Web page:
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2 – The Better Government of Ireland?

The Fourth Home Rule Bill and the division of Ireland.

In 1919, as the British Government was busy helping to remake the map of Europe at the Paris Peace Conference, the Irish War of Independence raged.

Photograph- Peace Day Parade, Lisburn - ILC&LM Collection

Photograph: Children’s Parade, Peace Day, Lisburn, 1919
ILC&LM Collection

Towns and cities across the United Kingdom looked to honour their ex-servicemen and women, living and dead, through a day of celebrations in summer 1919.  In Lisburn, Peace Day was held on 16 August 1919, and the town hosted a huge civic parade and reception to honour ex-servicemen, while a temporary wooden cenotaph in Market Square honoured the war dead.

Walter Long (1854-1924) – former Chief Secretary to Ireland and chair of the Ulster Unionist Council (UCC) – headed up a cabinet committee tasked with dealing with the Irish ‘question’. The Long Committee met for the first time in October 1919, and over several months drafted a solution. This Fourth Home Rule Bill proposed two Home Rule parliaments in Ireland, one in the north and one in the south, but linked by a Council of Ireland. Against the wishes of many nationalists, Ireland would remain within the United Kingdom.

Postcard - Walter Long MP - ILC&LM Collection

Object: Postcard, Walter Long MP
LMILC.2021.51

Walter Long (1854-1924) was a career politician, and served as Chief Secretary of Ireland, and later First Lord of the Admiralty. He was a staunch unionist, acting as chairman of the Ulster Unionist Council (1907-10), and predecessor to Edward Carson (1854-1935).

Map of Industrial Ulster - Lisburn Museum Collection 1912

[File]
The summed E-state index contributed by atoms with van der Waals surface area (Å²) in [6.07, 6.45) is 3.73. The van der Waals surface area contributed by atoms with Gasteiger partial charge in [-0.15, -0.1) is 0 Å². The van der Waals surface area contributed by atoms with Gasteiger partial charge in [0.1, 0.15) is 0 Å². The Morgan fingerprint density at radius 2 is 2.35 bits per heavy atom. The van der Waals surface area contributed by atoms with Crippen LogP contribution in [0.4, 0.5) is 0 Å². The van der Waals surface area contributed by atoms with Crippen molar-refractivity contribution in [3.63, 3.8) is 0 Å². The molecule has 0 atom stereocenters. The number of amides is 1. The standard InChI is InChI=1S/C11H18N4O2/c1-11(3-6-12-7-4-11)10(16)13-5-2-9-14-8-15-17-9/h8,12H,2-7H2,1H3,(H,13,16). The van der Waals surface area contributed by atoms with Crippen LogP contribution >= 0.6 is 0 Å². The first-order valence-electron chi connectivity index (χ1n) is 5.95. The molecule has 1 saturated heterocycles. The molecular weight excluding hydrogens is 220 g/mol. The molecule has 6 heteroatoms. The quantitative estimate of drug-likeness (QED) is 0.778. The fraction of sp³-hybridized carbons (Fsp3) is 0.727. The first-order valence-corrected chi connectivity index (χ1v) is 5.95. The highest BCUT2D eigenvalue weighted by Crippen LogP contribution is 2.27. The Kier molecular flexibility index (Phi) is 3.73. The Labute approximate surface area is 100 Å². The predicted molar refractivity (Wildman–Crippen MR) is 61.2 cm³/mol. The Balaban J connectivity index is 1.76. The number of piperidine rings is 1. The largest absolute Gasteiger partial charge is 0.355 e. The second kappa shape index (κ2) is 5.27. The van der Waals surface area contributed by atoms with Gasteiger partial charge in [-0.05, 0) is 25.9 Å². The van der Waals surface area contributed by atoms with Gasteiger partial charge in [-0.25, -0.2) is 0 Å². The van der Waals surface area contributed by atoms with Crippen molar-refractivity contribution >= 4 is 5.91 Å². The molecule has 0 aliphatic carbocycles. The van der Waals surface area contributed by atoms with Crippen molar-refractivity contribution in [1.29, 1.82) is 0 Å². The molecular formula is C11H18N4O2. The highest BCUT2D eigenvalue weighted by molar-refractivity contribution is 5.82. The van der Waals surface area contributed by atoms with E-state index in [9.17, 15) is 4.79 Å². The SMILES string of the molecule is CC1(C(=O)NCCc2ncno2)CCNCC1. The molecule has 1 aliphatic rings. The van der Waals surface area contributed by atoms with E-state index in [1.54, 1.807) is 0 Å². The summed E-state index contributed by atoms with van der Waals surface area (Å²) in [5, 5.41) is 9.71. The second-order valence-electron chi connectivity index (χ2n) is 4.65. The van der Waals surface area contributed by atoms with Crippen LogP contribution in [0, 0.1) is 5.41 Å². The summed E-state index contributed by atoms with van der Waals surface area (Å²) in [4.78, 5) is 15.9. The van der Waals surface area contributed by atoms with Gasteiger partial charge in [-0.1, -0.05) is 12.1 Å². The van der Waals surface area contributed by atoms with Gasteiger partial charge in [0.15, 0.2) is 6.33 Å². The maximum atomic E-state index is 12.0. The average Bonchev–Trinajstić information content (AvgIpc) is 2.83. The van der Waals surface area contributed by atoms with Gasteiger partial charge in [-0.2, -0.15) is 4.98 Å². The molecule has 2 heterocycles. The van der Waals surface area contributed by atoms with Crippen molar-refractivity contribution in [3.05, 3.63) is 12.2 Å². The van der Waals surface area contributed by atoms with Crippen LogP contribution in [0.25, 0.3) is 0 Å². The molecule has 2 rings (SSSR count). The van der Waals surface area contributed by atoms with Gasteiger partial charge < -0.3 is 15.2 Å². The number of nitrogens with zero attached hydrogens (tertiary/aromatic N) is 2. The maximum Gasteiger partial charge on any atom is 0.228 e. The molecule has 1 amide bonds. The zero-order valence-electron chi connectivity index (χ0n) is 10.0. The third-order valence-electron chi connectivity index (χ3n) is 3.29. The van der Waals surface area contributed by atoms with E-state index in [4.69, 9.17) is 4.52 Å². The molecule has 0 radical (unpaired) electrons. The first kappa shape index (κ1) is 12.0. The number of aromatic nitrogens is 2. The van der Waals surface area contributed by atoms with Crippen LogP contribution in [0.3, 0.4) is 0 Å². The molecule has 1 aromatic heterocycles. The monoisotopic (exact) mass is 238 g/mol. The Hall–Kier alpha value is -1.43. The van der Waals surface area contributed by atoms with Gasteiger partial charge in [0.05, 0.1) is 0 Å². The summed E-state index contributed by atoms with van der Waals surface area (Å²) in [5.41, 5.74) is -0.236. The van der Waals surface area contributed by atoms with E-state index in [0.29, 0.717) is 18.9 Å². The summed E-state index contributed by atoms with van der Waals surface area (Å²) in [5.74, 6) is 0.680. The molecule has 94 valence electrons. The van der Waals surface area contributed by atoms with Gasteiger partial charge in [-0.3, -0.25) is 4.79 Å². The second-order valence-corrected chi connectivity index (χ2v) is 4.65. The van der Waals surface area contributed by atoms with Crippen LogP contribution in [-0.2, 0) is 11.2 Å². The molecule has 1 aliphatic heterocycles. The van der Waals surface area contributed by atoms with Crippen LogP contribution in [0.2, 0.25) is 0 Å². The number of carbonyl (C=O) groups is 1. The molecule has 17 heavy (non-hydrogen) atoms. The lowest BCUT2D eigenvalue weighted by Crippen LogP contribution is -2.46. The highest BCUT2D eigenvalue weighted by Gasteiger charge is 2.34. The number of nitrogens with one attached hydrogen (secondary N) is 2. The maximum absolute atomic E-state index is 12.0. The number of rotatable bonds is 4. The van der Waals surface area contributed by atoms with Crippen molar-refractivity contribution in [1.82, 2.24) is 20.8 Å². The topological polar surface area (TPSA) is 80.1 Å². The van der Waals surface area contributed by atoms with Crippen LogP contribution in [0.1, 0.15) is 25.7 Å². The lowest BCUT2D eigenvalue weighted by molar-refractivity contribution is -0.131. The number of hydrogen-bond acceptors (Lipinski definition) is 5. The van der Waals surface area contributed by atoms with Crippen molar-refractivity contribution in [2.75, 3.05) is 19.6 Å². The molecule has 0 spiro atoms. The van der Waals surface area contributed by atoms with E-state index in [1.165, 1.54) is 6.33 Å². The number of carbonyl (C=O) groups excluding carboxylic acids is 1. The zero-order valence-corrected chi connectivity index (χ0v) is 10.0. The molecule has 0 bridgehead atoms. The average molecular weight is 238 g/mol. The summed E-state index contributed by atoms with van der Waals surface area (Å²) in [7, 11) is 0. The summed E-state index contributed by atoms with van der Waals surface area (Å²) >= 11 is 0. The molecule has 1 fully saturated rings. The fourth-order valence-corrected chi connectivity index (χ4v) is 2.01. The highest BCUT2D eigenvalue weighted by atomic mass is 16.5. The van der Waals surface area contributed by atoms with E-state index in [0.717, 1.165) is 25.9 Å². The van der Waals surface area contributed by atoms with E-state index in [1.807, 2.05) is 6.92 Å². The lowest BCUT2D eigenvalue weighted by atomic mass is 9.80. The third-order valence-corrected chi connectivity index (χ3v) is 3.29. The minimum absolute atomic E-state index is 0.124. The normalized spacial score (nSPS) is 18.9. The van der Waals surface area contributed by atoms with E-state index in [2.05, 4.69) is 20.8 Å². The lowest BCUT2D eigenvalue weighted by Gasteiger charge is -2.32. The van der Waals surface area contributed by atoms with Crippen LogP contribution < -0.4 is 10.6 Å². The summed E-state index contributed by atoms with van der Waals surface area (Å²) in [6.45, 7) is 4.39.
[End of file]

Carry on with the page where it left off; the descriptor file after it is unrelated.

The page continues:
Object: Map of Industrial Ireland, 1912
LMILC.2015.534

Ulster was one of the four provinces of Ireland, and consisted of nine counties. By 1900 the north-east was more industrialised than the rest of Ireland, and its protestant character led many unionists to the conclusion that Ulster was a place apart. This 1912 map from the Belfast News-Letter contrasts the productive north with the rural south.

Front page of the Governmment of Ireland Act 1920 - ILC&LM Collection

Object: front page of the Government of Ireland Act, 1920
Public Domain.

Known as the ‘Partition Act’, the Government of Ireland Act led to the creation of the border in Ireland. Click this link to read the full text of the Act.

Long had provided for the exclusion of the province of Ulster, however, Sir James Craig (1871-1940), a leading Ulster Unionist, argued that only the six north-eastern counties (Antrim, Armagh, Down, Fermanagh, Londonderry and Tyrone) should be included, as this gave the largest protestant and unionist majority.   This settlement cut out many Irish unionists who lived outsides the six counties.

The Government of Ireland Act received Royal Assent on 23 December 1920.  Unionists, the fiercest opponents of Home Rule, would now have a Home Rule parliament.

Partition Voices:

Sir Edward Carson

Ulster has never asked for a separate Parliament…we have thrived under the Union…keep us with you… I cannot understand why we should ask them to take a Parliament which they have never demanded, and which they do not want. Why not leave them here?

You cannot knock Parliaments up and down as you do a ball, and once you have planted them there, you cannot get rid of them

December 1919

Sir Edward Carson (1854-1935), Leader of Ulster Unionists
Charles Curtis Craig MP for South Antrim

The Bill prevents ‘Ulster being forced into a Parliament in Dublin without its own consent…the Bill practically gives us everything that we fought for, everything that we armed ourselves for and to attain which we raised our Volunteers in 1913 and 1914…once a Parliament is set up and working well…we should fear no one, and we feel that we would then be in a position of absolute security.

March, 1920

Charles Curtis Craig (1869-1960), MP for South Antrim
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